This month, scientists from UCLA and the University of Wisconsin–Madison announced the results of their analysis of rock samples found decades ago in Western Australia. They say the rocks contain fossils of 3.465-billion-year-old microorganisms, the oldest ones known. The study’s lead author – paleontologist J. William Schopf of UCLA – collected the fossils in 1982 and interpreted them then as early life. Critics had argued they were just odd minerals that only looked like biological specimens. The new study shows that two of the species appear to have performed a primitive form of photosynthesis, another apparently produced methane gas, and two others appear to have consumed methane and used it to build their cell walls. Thus, according to these scientists, the new findings show the microfossils are indeed biological. Plus, they said, the fossils provide:
… strong evidence to support an increasingly widespread understanding that life in the universe is common.
These scientists say their work strengthens the case for life existing elsewhere in the universe because, they say, it shows a diverse group of organisms had already evolved extremely early in the Earth’s history. That early earthly life — combined with our knowledge of the vast number of stars in the universe and the growing understanding that planets orbit so many of them — suggests life is common in the universe. Schopf commented in a statement:
… it would be extremely unlikely that life formed quickly on Earth, but did not arise anywhere else.
The scientists say their study is the most detailed ever conducted on microorganisms preserved in such ancient fossils. They said their study is:
… the first to establish what kind of biological microbial organisms they are, and how advanced or primitive they are.
The study describes 11 microbial specimens from five separate taxa. According to these scientists, some represent now-extinct bacteria and microbes from a domain of life called Archaea, while others are similar to microbial species still found today.
The scientists analyzed the microorganisms at the Wisconsin Secondary Ion Mass Spectrometer Lab (WiscSIMS) in Madison. It is one of just a few places in the world where this type of work can be done. Secondary ion mass spectroscopy revealed the ratio of carbon-12 to carbon-13 isotopes in the fossils.
The scientists then were able to use this information to determine how the microorganisms lived. The study’s co-author, geoscientist John Valley of the University of Wisconsin-Madison, said:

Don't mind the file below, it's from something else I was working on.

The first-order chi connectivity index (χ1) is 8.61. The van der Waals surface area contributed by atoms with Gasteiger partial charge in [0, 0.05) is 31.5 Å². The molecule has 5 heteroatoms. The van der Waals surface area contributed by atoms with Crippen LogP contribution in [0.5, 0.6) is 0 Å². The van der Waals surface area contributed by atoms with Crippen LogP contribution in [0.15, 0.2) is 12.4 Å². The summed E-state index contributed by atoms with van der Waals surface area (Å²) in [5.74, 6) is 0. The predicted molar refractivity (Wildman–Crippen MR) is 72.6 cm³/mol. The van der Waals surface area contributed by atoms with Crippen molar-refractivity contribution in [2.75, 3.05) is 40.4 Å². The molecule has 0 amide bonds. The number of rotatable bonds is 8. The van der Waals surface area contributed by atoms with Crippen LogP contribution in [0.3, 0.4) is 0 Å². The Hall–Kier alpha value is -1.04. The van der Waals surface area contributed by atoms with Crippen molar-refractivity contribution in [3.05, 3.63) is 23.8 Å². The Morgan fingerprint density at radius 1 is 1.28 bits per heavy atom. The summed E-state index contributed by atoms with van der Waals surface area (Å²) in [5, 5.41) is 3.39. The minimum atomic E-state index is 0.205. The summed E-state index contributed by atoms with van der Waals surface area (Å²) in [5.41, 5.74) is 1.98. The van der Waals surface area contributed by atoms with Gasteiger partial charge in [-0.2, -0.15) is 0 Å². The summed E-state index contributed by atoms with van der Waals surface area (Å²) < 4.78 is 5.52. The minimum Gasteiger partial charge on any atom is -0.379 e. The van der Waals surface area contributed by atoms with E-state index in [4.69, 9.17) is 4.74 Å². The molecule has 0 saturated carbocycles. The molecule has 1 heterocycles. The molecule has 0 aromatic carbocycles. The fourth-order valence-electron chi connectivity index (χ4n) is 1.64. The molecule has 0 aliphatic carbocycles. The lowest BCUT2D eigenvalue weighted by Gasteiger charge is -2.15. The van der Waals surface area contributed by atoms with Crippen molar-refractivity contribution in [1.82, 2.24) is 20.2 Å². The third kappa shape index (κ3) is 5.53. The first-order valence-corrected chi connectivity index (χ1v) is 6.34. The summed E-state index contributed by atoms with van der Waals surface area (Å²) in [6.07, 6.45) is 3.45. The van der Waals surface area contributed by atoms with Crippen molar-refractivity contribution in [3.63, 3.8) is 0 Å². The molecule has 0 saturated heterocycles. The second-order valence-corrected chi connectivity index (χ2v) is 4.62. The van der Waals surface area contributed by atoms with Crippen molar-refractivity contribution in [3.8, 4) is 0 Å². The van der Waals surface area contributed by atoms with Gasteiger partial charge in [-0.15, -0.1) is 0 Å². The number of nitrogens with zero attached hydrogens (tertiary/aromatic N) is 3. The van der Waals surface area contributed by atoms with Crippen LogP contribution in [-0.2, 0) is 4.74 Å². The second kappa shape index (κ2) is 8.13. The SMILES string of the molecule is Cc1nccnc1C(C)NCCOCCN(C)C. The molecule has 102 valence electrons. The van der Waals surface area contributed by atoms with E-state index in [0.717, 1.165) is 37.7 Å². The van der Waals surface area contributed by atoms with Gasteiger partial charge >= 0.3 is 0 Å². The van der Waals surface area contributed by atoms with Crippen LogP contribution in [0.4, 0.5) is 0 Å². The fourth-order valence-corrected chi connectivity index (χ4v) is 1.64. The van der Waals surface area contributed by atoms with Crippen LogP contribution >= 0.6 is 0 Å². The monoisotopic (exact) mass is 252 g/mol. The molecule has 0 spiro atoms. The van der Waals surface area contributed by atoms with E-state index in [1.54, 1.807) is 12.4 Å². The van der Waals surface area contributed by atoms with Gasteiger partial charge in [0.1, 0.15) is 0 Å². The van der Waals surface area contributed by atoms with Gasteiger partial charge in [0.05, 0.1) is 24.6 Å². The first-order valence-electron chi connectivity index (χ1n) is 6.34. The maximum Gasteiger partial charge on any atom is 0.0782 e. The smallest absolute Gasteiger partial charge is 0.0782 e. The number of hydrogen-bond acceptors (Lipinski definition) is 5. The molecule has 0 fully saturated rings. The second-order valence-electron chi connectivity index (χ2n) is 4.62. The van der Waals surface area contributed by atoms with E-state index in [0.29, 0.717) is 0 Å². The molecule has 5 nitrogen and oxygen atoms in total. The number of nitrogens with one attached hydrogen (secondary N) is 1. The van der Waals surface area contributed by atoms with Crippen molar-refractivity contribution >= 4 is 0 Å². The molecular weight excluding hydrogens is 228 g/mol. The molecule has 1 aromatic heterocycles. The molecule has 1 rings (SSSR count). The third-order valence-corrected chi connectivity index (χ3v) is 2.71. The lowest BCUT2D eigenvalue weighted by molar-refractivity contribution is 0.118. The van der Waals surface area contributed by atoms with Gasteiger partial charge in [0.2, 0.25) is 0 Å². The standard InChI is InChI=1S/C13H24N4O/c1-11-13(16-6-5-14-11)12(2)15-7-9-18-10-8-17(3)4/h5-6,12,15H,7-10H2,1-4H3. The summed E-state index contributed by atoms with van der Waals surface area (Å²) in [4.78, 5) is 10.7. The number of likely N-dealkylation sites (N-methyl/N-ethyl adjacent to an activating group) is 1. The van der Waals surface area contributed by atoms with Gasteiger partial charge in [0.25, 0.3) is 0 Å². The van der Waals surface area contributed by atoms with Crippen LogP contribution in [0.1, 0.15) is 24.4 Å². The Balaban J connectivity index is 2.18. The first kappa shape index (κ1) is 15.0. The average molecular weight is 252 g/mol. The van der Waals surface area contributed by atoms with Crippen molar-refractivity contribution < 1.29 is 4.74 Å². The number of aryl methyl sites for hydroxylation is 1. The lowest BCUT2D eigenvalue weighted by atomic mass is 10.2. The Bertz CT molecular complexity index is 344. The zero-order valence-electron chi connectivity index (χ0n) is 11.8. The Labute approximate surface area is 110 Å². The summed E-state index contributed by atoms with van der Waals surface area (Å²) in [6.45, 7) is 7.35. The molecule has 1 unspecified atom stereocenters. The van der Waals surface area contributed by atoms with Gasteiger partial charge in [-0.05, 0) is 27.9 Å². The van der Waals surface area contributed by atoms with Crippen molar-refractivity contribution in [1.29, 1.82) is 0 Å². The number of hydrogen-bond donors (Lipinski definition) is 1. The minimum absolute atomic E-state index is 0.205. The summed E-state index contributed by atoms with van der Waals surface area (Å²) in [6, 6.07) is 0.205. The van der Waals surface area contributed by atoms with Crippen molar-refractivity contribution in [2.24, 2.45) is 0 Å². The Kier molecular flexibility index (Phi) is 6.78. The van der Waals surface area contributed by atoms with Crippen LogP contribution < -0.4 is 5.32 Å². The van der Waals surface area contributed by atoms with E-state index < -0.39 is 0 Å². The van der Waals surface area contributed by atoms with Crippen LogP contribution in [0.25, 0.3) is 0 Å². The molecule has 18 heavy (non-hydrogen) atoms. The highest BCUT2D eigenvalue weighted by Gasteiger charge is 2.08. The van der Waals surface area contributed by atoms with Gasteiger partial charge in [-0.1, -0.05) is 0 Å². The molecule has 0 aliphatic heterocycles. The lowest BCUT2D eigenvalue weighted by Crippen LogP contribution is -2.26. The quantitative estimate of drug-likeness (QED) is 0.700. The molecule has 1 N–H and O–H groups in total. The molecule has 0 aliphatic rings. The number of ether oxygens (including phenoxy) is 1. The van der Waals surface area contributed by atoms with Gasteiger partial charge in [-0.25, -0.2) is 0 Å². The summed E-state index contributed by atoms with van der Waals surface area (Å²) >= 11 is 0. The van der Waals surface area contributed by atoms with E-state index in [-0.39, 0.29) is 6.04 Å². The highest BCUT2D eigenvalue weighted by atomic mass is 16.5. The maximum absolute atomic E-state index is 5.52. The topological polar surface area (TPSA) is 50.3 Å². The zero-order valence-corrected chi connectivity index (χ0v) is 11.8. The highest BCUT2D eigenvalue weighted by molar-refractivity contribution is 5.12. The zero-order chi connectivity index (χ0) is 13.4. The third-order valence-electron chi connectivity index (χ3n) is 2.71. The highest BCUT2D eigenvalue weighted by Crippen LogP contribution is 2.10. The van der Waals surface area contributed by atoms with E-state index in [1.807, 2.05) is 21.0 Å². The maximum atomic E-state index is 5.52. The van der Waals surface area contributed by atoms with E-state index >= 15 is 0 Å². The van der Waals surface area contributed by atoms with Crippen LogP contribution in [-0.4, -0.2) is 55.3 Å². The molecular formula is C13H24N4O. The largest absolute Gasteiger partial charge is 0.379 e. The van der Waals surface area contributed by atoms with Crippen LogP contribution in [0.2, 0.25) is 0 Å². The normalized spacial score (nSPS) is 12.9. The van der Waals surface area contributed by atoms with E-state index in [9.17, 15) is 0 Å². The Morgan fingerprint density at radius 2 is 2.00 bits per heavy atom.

The differences in carbon isotope ratios correlate with their shapes. Their C-13-to-C-12 ratios are characteristic of biology and metabolic function.
When these fossils were formed, these scientists said, there was very little oxygen in Earth’s atmosphere. In fact, oxygen would have been poisonous to these microorganisms, and would have killed them, they said. Oxygen first appeared on Earth approximately half a billion years later, before its concentration in our atmosphere increased rapidly starting about 2 billion years ago. Thus, at the time these ancient microorganisms were alive, advanced photosynthesis didn’t exist yet.
The scientists also said the very existence of the rocks they analyzed is remarkable. That’s because the average lifetime of a rock exposed on Earth’s surface is about 200 million years. William Schopf commented that, when he began his career, there was no fossil evidence of life dating back farther than 500 million years ago. He added:
The rocks we studied are about as far back as rocks go.
Schopf also said:
By 3.465 billion years ago, life was already diverse on Earth; that’s clear — primitive photosynthesizers, methane producers, methane users. These are the first data that show the very diverse organisms at that time in Earth’s history, and our previous research has shown that there were sulfur users 3.4 billion years ago as well.
This tells us life had to have begun substantially earlier and it confirms that it was not difficult for primitive life to form and to evolve into more advanced microorganisms.
Schopf said scientists still don’t know how much earlier life might have begun. But, he said:
… if the conditions are right, it looks like life in the universe should be widespread.
Bottom line: Scientists analyzed fossil microorganism specimens from 3.465 billion years ago, providing strong evidence to support an increasingly widespread understanding that life in the universe is common.
Deborah Byrd created the EarthSky radio series in 1991 and founded EarthSky.org in 1994. Today, she serves as Editor-in-Chief of this website. She has won a galaxy of awards from the broadcasting and science communities, including having an asteroid named 3505 Byrd in her honor. A science communicator and educator since 1976, Byrd believes in science as a force for good in the world and a vital tool for the 21st century. "Being an EarthSky editor is like hosting a big global party for cool nature-lovers," she says.